I've got whooping cough. Thanks a lot, Jenny McCarthy.

There’s a reason that we associate the whooping cough with the Dickensian: It is. The illness has, since the introduction of a pertussis vaccine in 1940, has been conquered in the developed world. For two or three generations, we’ve come to think of it as an ailment suffered in sub-Saharan Africa or in Brontë novels. And for two or three generations, it was.

Until, that is, the anti-vaccination movement really got going in the last few years. Led by discredited doctors and, incredibly, a former Playmate, the movement has frightened new parents with claptrap about autism, Alzheimer’s, aluminum, and formaldehyde. The movement that was once a fringe freak show has become a menace, with foot soldiers whose main weapon is their self-righteousness. For them, vaccinating their children is merely a consumer choice, like joining an organic food co-op or sending their kids to a Montessori school or drinking coconut water.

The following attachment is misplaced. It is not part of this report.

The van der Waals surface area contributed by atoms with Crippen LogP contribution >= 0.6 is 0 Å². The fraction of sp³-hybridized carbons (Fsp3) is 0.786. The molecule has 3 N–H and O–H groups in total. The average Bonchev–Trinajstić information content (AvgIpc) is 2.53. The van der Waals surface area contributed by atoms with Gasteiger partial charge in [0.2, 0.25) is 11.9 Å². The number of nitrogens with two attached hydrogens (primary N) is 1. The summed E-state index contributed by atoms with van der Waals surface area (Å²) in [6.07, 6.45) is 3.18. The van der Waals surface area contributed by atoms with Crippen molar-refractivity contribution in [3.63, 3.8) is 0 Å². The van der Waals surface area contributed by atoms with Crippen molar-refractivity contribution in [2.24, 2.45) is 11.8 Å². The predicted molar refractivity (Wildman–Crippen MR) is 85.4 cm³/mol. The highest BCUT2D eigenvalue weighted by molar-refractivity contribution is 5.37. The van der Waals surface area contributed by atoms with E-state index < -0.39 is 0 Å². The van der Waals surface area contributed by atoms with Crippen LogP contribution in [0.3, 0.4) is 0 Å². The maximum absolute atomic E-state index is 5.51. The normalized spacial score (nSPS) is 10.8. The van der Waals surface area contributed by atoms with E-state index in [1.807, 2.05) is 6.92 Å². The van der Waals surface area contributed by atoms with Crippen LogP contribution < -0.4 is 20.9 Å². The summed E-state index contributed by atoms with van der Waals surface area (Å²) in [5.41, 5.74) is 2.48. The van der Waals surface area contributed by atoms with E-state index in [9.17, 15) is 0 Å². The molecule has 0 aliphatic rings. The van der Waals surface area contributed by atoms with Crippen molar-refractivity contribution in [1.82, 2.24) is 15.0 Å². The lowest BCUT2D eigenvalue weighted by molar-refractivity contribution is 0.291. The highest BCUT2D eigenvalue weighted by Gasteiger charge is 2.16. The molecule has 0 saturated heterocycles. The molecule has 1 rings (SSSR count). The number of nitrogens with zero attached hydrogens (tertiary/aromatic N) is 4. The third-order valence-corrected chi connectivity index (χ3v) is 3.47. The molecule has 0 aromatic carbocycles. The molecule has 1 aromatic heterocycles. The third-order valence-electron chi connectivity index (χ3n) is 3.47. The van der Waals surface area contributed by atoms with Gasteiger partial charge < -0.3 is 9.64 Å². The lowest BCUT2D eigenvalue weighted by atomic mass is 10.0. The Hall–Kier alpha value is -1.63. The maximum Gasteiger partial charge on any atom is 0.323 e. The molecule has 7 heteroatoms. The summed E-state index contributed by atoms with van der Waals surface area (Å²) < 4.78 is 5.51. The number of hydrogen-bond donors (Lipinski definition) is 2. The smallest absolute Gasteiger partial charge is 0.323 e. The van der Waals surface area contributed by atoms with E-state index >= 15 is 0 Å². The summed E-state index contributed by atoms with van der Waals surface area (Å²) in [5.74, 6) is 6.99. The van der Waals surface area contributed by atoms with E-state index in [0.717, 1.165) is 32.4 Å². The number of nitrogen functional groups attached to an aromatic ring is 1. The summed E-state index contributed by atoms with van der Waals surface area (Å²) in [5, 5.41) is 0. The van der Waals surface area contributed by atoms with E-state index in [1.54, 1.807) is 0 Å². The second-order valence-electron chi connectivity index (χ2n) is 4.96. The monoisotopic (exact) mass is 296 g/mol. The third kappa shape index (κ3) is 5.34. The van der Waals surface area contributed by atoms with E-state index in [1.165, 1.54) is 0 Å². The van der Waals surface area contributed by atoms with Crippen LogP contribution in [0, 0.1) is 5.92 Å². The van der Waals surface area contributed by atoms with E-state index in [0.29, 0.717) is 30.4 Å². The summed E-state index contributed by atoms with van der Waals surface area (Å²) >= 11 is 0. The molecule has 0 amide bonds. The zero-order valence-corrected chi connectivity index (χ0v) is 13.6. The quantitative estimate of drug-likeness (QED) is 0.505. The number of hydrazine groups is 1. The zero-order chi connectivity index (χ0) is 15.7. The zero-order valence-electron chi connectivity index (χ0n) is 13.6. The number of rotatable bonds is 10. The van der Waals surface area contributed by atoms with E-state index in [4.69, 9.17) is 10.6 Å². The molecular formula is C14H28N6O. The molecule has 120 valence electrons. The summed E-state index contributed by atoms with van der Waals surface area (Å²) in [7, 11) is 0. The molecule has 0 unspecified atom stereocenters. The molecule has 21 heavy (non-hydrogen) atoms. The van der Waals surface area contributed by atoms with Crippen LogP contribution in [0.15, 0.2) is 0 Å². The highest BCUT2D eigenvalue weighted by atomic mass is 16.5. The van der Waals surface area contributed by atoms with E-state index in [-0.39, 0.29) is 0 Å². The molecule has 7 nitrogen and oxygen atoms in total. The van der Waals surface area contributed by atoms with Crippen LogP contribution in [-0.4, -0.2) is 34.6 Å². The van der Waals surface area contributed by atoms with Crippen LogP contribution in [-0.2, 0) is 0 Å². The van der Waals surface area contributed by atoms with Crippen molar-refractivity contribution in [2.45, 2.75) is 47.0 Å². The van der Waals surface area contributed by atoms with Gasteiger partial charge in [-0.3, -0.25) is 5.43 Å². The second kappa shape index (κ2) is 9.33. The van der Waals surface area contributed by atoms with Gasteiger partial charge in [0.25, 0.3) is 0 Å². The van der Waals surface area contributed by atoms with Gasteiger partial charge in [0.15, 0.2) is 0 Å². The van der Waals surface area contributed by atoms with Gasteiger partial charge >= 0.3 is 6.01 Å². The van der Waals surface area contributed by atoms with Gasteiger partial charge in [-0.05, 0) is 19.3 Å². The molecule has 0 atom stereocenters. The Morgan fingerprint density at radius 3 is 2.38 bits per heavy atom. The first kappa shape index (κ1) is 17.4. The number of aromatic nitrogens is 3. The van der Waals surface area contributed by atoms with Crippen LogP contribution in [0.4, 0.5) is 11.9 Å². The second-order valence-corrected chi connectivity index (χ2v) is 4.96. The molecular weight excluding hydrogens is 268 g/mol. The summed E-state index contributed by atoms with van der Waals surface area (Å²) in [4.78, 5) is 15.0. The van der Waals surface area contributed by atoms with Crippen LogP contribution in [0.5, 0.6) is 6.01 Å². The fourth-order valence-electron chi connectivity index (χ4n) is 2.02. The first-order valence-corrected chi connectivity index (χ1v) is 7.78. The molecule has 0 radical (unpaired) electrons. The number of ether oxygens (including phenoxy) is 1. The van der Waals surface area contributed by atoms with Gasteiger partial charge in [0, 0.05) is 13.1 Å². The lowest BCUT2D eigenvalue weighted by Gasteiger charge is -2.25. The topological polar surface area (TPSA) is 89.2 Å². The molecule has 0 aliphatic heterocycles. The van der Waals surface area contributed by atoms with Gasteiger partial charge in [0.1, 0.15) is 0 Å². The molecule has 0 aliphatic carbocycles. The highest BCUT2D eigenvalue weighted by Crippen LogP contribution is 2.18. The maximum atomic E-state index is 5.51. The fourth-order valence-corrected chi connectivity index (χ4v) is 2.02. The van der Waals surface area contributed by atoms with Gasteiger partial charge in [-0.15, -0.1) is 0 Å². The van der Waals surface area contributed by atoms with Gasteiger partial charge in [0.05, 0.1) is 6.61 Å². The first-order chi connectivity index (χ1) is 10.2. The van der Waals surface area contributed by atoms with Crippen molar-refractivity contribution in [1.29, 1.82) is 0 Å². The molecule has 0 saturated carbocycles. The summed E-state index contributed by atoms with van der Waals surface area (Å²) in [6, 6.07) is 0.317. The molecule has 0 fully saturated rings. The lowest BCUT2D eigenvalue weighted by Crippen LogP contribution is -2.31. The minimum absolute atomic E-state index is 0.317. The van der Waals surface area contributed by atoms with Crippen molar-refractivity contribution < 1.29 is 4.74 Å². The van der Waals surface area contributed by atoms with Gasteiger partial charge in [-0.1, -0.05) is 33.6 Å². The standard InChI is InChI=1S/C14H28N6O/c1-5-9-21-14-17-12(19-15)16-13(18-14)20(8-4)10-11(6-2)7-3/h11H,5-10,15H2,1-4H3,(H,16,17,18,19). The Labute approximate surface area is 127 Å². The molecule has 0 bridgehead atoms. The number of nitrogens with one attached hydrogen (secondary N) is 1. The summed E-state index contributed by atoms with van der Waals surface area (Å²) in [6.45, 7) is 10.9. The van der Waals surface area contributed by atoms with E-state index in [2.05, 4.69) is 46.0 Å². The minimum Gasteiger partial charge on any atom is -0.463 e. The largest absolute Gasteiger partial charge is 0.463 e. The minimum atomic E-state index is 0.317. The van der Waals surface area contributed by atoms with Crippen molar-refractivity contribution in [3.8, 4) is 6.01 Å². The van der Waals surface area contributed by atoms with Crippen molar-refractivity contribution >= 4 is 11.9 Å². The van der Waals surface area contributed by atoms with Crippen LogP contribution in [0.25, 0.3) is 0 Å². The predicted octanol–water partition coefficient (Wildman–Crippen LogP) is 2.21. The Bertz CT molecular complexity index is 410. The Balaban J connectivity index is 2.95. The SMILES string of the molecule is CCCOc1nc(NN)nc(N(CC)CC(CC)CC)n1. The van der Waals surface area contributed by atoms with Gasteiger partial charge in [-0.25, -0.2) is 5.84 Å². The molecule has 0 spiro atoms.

The problem is that it is not an individual choice; it is a choice that acutely affects the rest of us. Vaccinations work by creating something called herd immunity: When most of a population is immunized against a disease, it protects even those in it who are not vaccinated, either because they are pregnant or babies or old or sick. For herd immunity to work, 95 percent of the population needs to be immunized. But the anti-vaccinators have done a good job undermining it. In 2010, for example, only 91 percent of California kindergarteners were up to date on their shots. Unsurprisingly, California had a massive pertussis outbreak.